Multiple Linear Regression (SAS)

In this tutorial, we will be attempting linear regression and variable selection using the cirrhosis dataset. We attempt to predict incidence of cirrhosis on a population using a few descriptor variables from that population. The variables we have are:

  • urbanpop – The size of the urban population
  • lowbirth – the reciprocal of the number of births to women between 45 and 49, times 100
  • wine – Consumption of wine per capita
  • liquor – Consumption of hard liquor per capita
  • cirrhosis – The death rate from cirrhosis

First step in analysis is of course to read the data in to SAS. Download the dataset, and replace the filepath with what it is on your machine. (try shift-right-click on the drinking.txt file)

filename fn 'filepath\drinking.txt'; /* replace filepath to run code */
data liquor;           /* New dataset 'liquor' */
	infile fn;     /* using dataset at previously declared filepath */
	input id one urbanpop lowbirth wine liquor cirrhosis;
	run;           /* id and one are unnecessary */
data liquor;
        set liquor(drop=id one);  /* Dropping unnecessary variables */

Declaring a filename variable isn’t necessary, but does make the resulting code look better. The variable ID is a unique identifier for each observation, and isn’t really necessary. Similarly, the variable one is just a vector of ones. We can safely eliminate both. the next step is to begin preliminary data analysis. A good idea is to see how correlated the data is. To do this we try

proc corr data=liquor;
        var urbanpop lowbirth wine liquor;

We can see that the data is heavily correlated. As we are trying to avoid multicollinearity, we can expect that some of the predictors will be dropped from the model.

proc reg data=liquor;
	model cirrhosis = urbanpop lowbirth wine liquor;

The t values for both urbanpop and liquor are insignificant with the other 3 in the model. We have some other choices we can look at before doing variable selection. A good thing to look at is VIF, or Variance Inflation Factor. The higher the VIF, the more that variable can be predicted by the other variables in the model, and thus the higher the multicollinearity. The VIF gives an estimate of how much the variance of the coefficients is increased by the inclusion of that variable. We tend to try to keep the VIF for any particular variable under 5.

proc reg data=liquor;
	model cirrhosis = urbanpop lowbirth wine liquor/vif covb;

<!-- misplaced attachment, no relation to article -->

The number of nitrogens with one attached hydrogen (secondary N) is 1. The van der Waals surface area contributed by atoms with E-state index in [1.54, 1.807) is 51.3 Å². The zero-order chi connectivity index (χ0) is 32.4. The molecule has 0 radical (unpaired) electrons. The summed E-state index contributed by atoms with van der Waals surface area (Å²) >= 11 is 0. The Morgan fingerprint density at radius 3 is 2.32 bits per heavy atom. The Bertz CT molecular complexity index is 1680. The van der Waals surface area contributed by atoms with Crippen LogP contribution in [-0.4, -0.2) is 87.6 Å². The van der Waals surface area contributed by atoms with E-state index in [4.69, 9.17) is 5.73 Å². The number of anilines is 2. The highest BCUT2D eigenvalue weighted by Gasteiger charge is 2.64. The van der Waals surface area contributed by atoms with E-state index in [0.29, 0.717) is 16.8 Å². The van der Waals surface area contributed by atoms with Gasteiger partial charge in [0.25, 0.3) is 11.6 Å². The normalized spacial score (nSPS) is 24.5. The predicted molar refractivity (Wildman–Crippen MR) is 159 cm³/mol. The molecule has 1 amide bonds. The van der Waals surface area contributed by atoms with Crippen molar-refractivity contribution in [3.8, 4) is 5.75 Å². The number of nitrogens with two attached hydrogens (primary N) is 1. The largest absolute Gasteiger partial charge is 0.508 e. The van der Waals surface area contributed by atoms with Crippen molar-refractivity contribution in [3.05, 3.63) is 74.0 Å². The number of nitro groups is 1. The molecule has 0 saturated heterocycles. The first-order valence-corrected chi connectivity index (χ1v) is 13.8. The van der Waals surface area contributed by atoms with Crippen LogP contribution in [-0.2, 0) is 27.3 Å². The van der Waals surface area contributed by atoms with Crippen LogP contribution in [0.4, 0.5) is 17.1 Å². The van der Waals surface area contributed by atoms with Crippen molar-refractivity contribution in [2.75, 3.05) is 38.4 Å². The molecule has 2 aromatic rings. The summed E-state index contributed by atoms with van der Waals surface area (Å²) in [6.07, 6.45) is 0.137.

The VIF for lowbirth is the highest, so we might consider removing that variable from the model. However, urbanpop also has a high VIF, and is not significant in the model. It would be a good idea to remove that variable from the model before continuing. Because I’m also going to demonstrate variable selection via stepwise, I’m going to leave it in.

The covb option gives the variance/covariance matrix of the beta coefficients. It allows you to determine how closely related any two covariates are. This method is not quite as useful as VIF, because it only checks for pairwise correlation, whereas VIF checks for true multicollinearity. However, it is a good idea to look at this matrix to understand your data better.

proc reg data=liquor;
	model cirrhosis = urbanpop lowbirth wine liquor/p r influence;

The P option gives the predicted values for each observation. The R option gives each observations residuals, along with a graphic method of viewing those residuals. This provides another way of finding outliers.

The influence option gives us the ability to see how much influence any given observation had on the overall fit, or any of the beta values. Variables with Cook’s Distance greater than .10 are generally termed as outliers. In keeping with the principles of linear regression, we don’t want any individual points having too much influence on the fit of a regression, or the individual beta’s.

proc reg data=liquor;
	model cirrhosis = urbanpop lowbirth wine liquor/selection=stepwise;

Here we finally try running stepwise variable selection. The criteria used is AIC, or Akaike’s Information Criterion. A model that has a lower AIC is considered better. In doing variable selection, SAS removes both urbanpop and liquor from the model, confirming our earlier assessment that they were not helpful in fitting the model. In looking at the R^2 value, The value did not change much, however the adjusted R^2 is slightly better. Of course, this does not really showcase the value of stepwise variable selection as it tells us what we already knew.

proc reg data=liquor;
	model cirrhosis = lowbirth wine/p cli clm;

This is our final model. As we already went over, p gives the predicted value for each observation. cli gives the prediction interval for that observation (interpret as in what interval would a new observation with those covariates fall into?), while clm gives the confidence interval for that observation (interpret as in what interval would a bunch of new observations with those covariates fall under?).